Friday, February 02, 2007

"Democracy" and Other Blunt Objects

Andrew Sullivan engages in a bit of oversimplification today:
"But here's the thing: the same neocons who persuaded me that Arab culture was simply impossible when it came to the Palestinians were the same ones who reassured me that Iraq would become a democracy easily, that sectarian divisions were not that deep, that not all Arab societies are politically dysfunctional, and so on. So which is it? Are the Arabs just desperate for democracy? Or are they doomed never to experience or even want it? I wish they'd make up their minds."
Oh dear. Here we have the problem of using two fairly blunt terms in a nuanced situation. What is the situation here with "the Arabs" and "democracy" in the Middle East? Too often we in the West have used the word "democracy" when we've really wanted to say "pro-Western" or something to that effect. Democratic elections in the Middle East hold, in many places, the possibility of electing profoundly anti-Western leaders.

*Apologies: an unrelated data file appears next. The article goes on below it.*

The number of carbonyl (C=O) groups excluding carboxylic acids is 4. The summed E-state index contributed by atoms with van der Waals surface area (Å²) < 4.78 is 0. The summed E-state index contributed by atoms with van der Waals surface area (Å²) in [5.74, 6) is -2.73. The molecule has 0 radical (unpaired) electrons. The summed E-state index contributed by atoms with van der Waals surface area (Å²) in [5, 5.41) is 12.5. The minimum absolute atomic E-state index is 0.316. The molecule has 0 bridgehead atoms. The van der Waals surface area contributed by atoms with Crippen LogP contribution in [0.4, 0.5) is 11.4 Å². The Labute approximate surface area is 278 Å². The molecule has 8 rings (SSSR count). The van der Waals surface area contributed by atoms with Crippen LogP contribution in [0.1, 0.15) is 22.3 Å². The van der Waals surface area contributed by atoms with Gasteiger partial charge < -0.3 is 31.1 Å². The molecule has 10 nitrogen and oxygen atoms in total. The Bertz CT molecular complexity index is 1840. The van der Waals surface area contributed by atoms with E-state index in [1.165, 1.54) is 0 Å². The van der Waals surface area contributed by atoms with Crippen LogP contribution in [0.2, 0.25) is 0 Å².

Hamas won free and open elections in the occupied territories, the Muslim Brotherhood would probably do the same in Egypt if Western-puppet and dictator, Hosni Mubarak would let them run. The West has a very paradoxical view of democracy among Arab states. Many of them have authoritarian leaders that are either sympathetic to the West or at least not openly hostile. In the short term, that would be lost in a number of countries if the people were given the opportunity to vote in wide open elections.

The reality is that many Arab states may well suffer from a great deal of political dysfunction (for a variety of complex historical reasons involving colonialism and cold-war remnants).That does not mean, however, that the masses in these places do not desire self-determination.